Plenty of eyes will be on Michael Kopech this spring.
And if things go anything close to the way they went in the one inning he pitched last spring, it'll be hard for anyone to take their eyes off him.
Kopech hasn't pitched in a big league game in more than two years, requiring Tommy John surgery after just his fourth major league start. He missed all of the 2019 season while in recovery mode, then opted not to play last season due to personal reasons. Kopech's lone bit of action was in a Cactus League game last spring, when he dazzled with numerous pitches that hit triple-digits on the radar gun.
Given that almost complete lack of action, there's plenty of mystery surrounding what Kopech can provide for a White Sox team that enters 2021 with championship expectations. Logic says he'll spend the majority of the year as part of the starting rotation, but how he gets there and how long he stays remains unknown.
Before the COVID-19 pandemic threw a wrench into plans for the 2020 season, it looked like the White Sox might have started Kopech in the minor leagues to get him worked back up following so much time off. Now that time off has doubled. Starting in the minor leagues remains an option as the White Sox wrestle with how to bring him back after such a long layoff. Even if Kopech does make the Opening Day rotation, his next start will come 31 months after his last.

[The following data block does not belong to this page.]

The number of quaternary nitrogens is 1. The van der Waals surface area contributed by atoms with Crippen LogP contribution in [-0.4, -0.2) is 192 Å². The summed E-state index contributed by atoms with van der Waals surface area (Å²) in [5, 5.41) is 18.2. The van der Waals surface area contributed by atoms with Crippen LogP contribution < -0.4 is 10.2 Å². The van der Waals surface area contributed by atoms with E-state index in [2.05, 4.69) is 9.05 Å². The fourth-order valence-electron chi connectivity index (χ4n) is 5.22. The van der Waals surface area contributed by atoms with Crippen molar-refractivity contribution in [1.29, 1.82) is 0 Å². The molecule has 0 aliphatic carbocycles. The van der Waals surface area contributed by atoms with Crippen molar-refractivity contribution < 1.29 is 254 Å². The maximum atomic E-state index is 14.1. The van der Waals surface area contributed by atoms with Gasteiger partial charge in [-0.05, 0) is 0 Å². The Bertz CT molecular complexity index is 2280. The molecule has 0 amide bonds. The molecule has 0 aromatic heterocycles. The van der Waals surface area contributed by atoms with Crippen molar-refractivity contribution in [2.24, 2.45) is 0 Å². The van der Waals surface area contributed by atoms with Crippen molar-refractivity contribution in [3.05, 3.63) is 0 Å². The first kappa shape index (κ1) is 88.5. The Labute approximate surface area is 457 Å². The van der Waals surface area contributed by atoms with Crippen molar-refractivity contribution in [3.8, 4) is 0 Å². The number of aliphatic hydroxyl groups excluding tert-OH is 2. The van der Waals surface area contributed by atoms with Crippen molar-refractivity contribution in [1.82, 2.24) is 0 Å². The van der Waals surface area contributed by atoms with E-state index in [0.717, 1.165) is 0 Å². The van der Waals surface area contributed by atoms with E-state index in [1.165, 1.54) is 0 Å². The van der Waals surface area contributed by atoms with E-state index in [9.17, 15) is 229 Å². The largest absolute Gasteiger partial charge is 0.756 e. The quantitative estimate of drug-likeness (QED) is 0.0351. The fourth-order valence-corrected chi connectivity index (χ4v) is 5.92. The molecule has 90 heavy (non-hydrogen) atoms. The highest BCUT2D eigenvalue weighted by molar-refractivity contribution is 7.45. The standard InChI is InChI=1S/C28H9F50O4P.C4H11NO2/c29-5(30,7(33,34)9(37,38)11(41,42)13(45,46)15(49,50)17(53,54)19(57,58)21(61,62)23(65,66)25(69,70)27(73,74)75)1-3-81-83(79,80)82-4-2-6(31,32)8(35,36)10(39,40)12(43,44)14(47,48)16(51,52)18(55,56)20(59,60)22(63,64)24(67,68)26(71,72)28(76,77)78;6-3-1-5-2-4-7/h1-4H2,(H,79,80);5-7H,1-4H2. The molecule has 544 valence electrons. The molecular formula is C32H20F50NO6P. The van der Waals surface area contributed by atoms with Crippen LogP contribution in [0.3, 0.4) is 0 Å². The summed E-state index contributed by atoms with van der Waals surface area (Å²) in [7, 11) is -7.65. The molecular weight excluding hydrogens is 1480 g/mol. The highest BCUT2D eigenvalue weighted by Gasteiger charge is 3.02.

The ace of that rotation, though, still expects big things from the uber-talented Kopech.
"I talked to him on the phone in the winter, great conversation, just catching up, not too much baseball stuff. And I just saw him for the first time today at the facility. He looks great, body looks good, all that stuff's checking off," Lucas Giolito said Tuesday. "I know that he's been working very, very hard. Despite the decision to not play last year, he definitely missed baseball, he's excited to be back.
"The expectations (for him) are pretty high. He has some of the best stuff in the league. Unfortunately, last year we only got to see one inning of it, but it was a pretty electric inning.
"I think he has to move at the right pace, can't rush into it, can't try too hard. Nothing good ever comes from that. I think (new pitching coach Ethan Katz) will definitely be pretty hands on with him as far as his progression and where he needs to be."
Kopech is a true X-factor for these White Sox, who have their sights set no lower than winning the World Series. If Kopech can deliver the kind of jaw-dropping performances his talent has long said he's capable of, then the White Sox rotation could shape up to be one of baseball's most intimidating — the kind that can power a World Series run.
But that all remains a big "if" for the time being. Spring training will be the first exposure to Kopech folks have had in a full calendar year. Even two innings of work in a Cactus League game this spring will be his highest level work in two and a half years.
So what's it going to be from Kopech? The lights-out fireballer who helps lead a team to October glory? Or someone fighting to shake off the rust of missing two straight seasons?
The answer could be the difference between the White Sox meeting their sky-high expectations and not.
"I have full confidence in his ability," Giolito said, "and I'm looking forward to having him on the team soon."